Low fish numbers prompt early end to steelhead season

A man fishes for steelhead in a swollen Umatilla River on Jan. 1, 2016, west of Rieth. The Oregon Department of Fish and Wildlife on Wednesday, Dec. 22, announced it is extending the closure of steelhead fishing on the Columbia River above The Dalles Dam in to Deschutes, John Day, Umatilla, Walla Walla rivers, all mid-Columbia tributaries.

SALEM — State regulators have closed steelhead fishing into 2022 for the mainstem Columbia River from The Dalles Dam upstream to the border of Oregon and Washington.

The Oregon Department of Fish and Wildlife announced the closure in a press release Wednesday, Dec. 22. The ban on steelhead extends into the mid-Columbia tributaries of the Deschutes, John Day, Umatilla and Walla Walla rivers.

The decision is to protect summer steelhead. Even though it soon will be 2022, steelhead from summer’s record low upriver run remain in the mainstem Columbia River and tributaries above The Dalles Dam, according to ODFW. The passage of approximately 67,750 fish at Bonneville Dam this year was 70% of the forecast and the lowest return on record.

Oregon and Washington fishery managers since 2017 have implemented a number of fishery restrictions throughout the Columbia River and various tributaries due to the declining steelhead returns. Protective regulations have included broad area and time closures, one-steelhead bag limits when open, thermal angling sanctuaries and hoot-owl restrictions (closing fishing at 2 p.m. before temperatures are warmest).

In addition to protecting wild summer steelhead, fishing closures have helped ensure hatcheries throughout the system were able to collect sufficient broodstock to spawn the next generation of hatchery steelhead.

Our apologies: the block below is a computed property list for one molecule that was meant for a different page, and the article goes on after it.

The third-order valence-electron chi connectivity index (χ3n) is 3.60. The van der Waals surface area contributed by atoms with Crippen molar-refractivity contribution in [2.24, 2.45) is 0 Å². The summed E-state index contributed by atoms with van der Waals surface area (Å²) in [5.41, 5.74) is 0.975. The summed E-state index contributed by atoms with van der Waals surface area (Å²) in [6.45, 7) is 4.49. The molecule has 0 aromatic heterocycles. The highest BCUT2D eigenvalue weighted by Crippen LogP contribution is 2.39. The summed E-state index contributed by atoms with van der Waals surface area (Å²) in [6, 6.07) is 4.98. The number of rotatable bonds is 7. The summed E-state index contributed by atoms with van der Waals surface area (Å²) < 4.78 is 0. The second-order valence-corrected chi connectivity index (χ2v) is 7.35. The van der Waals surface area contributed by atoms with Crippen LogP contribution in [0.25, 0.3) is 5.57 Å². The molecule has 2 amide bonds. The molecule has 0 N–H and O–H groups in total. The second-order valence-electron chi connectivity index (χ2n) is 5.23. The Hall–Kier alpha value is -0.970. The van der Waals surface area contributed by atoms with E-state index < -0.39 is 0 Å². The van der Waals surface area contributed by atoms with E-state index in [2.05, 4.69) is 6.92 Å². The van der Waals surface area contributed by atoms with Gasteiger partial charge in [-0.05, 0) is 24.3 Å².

While recent summer steelhead returns have been poor, the press release stated there are hopeful signs that conditions for salmon and steelhead may improve in the Columbia Basin in coming years. The Pacific Northwest is in a La Nina cycle, which delivers cooler ocean temperatures and more rain and snow that may help alleviate the drought and improve habitat conditions for salmon and steelhead.

The National Oceanic and Atmospheric Administration estimates ocean conditions off Oregon in 2021 were the second-best since sampling of ecosystem indicators started in 1998. These improved conditions should result in better ocean survival and subsequent adult returns.

Although many steelhead fisheries have been constrained in recent years, opportunity remains available. Per permanent regulations, fishing for hatchery winter steelhead is open in the Columbia River downstream of The Dalles Dam and in most adjacent tributaries.

Anglers can fish for summer steelhead in segments of the Imnaha, Umatilla and Grande Ronde rivers where return data indicates broodstock needs will be met and impacts to wild fish will be low. The bag limit for hatchery steelhead will increase to two fish beginning Jan. 1 in the Snake River from Lewiston to Hells Canyon Dam.

Because poor summer steelhead returns may persist in the near-term, according to the press release, fish biologists across the region will be coordinating on future protective measures while considering equitable sharing of the conservation burden.

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